Imagine a researcher from the Alpha Centauri system charged with writing a report on Human Beings for the Department of Alien Studies at the Interplanetary University.
Previous researchers equipped with unpleasant medical devices have already provided the department with thorough information on human physiology. So now the faculty has decided it wants to know about human behavior and values. What do humans want? What makes them tick?
Unfortunately, a turf war with the Department of Linguistics has stalled all attempts to translate Human Languages, so our researcher must base his conclusions, not on what he hears humans say, but on what he sees them do.
Fortunately, however, the Theory of Evolution, developed by the great Selrahc Niwrad, Father of Centaurian Biology, and elaborated by his many successors, provides our researcher with a helpful guide to what he should look for and what he should expect to find.
And, sure enough, he finds what he is looking for:
Evolutionary theory tells him to expect individual human beings to compete aggressively for the scarce resources needed for survival and reproduction. Check.
But evolutionary theory also tells him to expect certain important exceptions to the general rule of aggressive competition.
In the first place, it tells him to expect human females to sacrifice lots of personal advantage for the sake of their few, precious offspring. Check. And it tells him to expect human females to demand of human males that they offer convincing assurance that they will do the same, as a condition of sexual access. Check. And it tells him that human males will do their best to make their assurances of fidelity to wife and child as convincing as possible. Check. (Though mileage may vary, once sexual access is granted. Check.)
In the second place, it tells him to expect humans to sacrifice personal advantage for the sake of their kin. Not only do parents, especially mothers, give up a lot for their children, but brother and sisters help each other out, at some cost to themselves, and cousins, at somewhat lesser cost, and so on. Check.
In conditions of great, short-term, collective danger, such sacrifices may extend to very distant kin, indeed: my clan against their clan, my tribe against their tribe, my people against their people, my race against their race. Check. Check. Check. Check.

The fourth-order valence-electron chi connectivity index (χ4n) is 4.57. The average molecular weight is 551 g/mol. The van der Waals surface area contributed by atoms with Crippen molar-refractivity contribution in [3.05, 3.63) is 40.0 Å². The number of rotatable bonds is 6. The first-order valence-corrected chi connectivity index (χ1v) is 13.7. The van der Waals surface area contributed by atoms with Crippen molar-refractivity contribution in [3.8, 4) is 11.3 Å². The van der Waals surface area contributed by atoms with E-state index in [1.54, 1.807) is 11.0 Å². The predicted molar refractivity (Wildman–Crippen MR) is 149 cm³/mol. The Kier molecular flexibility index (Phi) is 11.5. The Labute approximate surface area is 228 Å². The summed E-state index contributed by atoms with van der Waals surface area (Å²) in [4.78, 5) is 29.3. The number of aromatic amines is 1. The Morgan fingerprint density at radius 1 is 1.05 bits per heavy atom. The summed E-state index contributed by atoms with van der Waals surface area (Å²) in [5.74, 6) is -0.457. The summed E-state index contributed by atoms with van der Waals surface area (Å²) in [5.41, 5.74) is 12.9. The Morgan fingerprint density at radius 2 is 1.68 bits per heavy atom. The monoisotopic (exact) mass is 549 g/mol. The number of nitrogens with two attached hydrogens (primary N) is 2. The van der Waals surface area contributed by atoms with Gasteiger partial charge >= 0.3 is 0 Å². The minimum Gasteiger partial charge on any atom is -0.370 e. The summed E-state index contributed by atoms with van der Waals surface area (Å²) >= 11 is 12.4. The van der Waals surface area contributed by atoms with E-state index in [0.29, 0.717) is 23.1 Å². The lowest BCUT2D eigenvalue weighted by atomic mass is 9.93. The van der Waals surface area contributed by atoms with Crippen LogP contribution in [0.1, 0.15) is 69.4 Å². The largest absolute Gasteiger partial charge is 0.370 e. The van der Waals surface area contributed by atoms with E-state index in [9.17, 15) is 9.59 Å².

In the third place, it tells him to expect humans to sacrifice (immediate) personal advantage for the sake of ongoing, mutually beneficial, cooperative relationships with unrelated folk - a.k.a. "reciprocal altruism" - though such relationships may be very fragile, and may collapse at the first sign of "cheating."
As for unrelated folk with whom they are in no position to enter into any sort of "ongoing, mutually benefical, cooperative relationship," because they don't encounter them regularly, humans' attitudes range from the benignly indifferent to the violently hostile - depending on circumstances.
* * * * *
So our researcher sends back his report, saying, more or less, that humans are exactly as one would expect them to be, given their biology and their evolutionary history - no surprises, here!
* * * * *
But, in the meantime, the Department of Alien Studies and the Department of Linguistics at Alpha Centauri's Interplanetary University have at last resolved their differences, quickly resulting in the successful translation of all major human languages.
And what do they find? They find that, while there may be no surprises about the things humans do, the things they say are another matter entirely. Why, one might almost argue that the things they say about their values contradict the way they actually live their lives at just about every important point!
But how can that be? What's to be made of it?
* * * * *
And so our hapless researcher must return to the dreary planet Earth - but armed, now, with an implanted translator that enables him to understand every word he hears or reads...